It's time to get that pot of gold at the end of the rainbow, sweet meat.
PopGap #30: Night of the Juggler (1980)
Bad news first: there isn't actually a juggler in Night of the Juggler. Now for the good news: this gritty New York city thriller is a non-stop parade of crazy, fast-paced action that deserves to be dug out of its VHS-only obscurity and appreciated alongside other rescued movie novelties such as Roar and The Miami Connection. Even though the titular "Juggler" is merely a metaphor (and a nutty one), the aura of absurdity that the notion creates is an apt description for the fun that lies in store.
James Brolin stars an ex-cop truck driver whose teen daughter (Abby Bluestone) is mistakenly kidnapped by a motor-mouthed loon (Chuck Gorman) targeting a powerful real estate developer. Brolin spends the first half of Night of the Juggler single-mindedly pursuing his child's abductor — on foot and in stolen cars, through subways and peep shows — and spends the second half himself pursued by both a deranged crooked cop (Dan Hedaya) nursing an old grudge and one of those colorful movie street gangs from the era of The Warriors. While the lieutenant assigned to the case (Richard S. Castellano; Clemenza from The Godfather) is more concerned with his own daughter's upcoming wedding, Brolin receives temporary aid from a few good Samaritans in the form of 1980 Tony Award-winner Mandy Patinkin, as an excitable cab driver, porn star Sharon Mitchell, and pretty Julie Carmen, all of whom he discards at his earliest, myopic convenience. Brolin's determined performance, which is in no small part aided by his bouncing, full-bodied hair, is a grindhouse classic of one-note fury, like the unleashed id of George C. Scott in Hardcore and an unpolished premonition of Liam Neeson in Taken.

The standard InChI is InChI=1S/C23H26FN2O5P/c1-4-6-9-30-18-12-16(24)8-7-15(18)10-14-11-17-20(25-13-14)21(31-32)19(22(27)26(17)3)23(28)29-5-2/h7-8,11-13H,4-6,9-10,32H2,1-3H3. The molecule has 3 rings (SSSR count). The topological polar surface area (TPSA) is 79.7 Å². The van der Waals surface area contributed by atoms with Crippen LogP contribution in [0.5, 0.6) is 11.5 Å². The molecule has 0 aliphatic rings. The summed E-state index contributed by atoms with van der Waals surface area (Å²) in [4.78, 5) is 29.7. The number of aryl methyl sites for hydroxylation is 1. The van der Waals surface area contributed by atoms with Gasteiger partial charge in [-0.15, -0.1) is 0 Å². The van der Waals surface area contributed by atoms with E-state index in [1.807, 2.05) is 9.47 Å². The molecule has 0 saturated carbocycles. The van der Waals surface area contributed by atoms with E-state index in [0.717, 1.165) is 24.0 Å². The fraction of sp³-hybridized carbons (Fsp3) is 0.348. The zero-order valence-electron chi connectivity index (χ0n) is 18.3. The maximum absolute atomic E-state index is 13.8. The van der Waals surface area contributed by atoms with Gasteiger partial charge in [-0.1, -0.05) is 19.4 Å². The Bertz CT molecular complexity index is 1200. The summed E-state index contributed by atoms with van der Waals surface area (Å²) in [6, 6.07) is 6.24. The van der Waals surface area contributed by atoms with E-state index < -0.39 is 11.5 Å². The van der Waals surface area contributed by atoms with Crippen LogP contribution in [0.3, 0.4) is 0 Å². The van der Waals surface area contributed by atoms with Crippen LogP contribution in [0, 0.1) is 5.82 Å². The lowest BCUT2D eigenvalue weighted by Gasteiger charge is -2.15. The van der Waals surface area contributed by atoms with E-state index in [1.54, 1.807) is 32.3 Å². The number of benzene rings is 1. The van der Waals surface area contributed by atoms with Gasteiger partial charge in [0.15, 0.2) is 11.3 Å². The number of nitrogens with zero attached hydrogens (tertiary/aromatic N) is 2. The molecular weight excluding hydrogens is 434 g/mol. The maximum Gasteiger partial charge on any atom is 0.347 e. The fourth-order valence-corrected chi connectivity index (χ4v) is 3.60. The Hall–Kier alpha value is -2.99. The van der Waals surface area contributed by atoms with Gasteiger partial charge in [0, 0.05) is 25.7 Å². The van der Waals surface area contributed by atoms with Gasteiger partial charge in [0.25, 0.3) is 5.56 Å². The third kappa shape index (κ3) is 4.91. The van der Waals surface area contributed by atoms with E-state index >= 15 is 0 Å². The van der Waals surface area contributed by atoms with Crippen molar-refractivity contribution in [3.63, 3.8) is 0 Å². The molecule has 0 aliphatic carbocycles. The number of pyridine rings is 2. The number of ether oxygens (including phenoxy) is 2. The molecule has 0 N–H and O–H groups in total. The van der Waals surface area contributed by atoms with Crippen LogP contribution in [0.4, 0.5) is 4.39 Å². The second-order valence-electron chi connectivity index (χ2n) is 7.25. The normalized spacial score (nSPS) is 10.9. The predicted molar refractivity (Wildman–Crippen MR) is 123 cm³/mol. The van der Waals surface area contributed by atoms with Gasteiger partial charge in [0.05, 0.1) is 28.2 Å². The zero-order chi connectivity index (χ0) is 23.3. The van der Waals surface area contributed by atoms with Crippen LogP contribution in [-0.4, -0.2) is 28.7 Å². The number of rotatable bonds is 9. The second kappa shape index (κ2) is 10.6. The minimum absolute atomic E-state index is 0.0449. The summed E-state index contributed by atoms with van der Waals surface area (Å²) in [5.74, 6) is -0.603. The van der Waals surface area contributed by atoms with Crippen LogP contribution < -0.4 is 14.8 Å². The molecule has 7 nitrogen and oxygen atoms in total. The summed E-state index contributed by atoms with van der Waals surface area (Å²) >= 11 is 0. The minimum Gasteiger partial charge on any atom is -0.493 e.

Directed by Robert Butler from the novel by William P. McGivern, Night of the Juggler is fierce, weird and amusing from the startlingly great opening scene through the frenzied last. Butler doesn't seem like the man who directed this unhinged roller coaster. He spent decades in TV, where he directed, among many other more middling shows, the pilot for Bruce Willis' star-making series Moonlighting, and he also helmed many of Disney's theatrical comedies of the 1960s and 1970s, such as The Computer Wore Tennis Shoes and Hot Lead and Cold Feet. Sidney J. Furie, whose credits include Superman 4: The Quest for Peace and the Rodney Dangerfield soccer "comedy" Ladybugs, reportedly provided uncredited assistance. Somehow, through that combination of unspectacular workmanship, Night of the Juggler burrowed itself perfectly into a dark forgotten corner of its genre where it lies waiting to be unearthed.
Notes on Night of the Juggler (1980)
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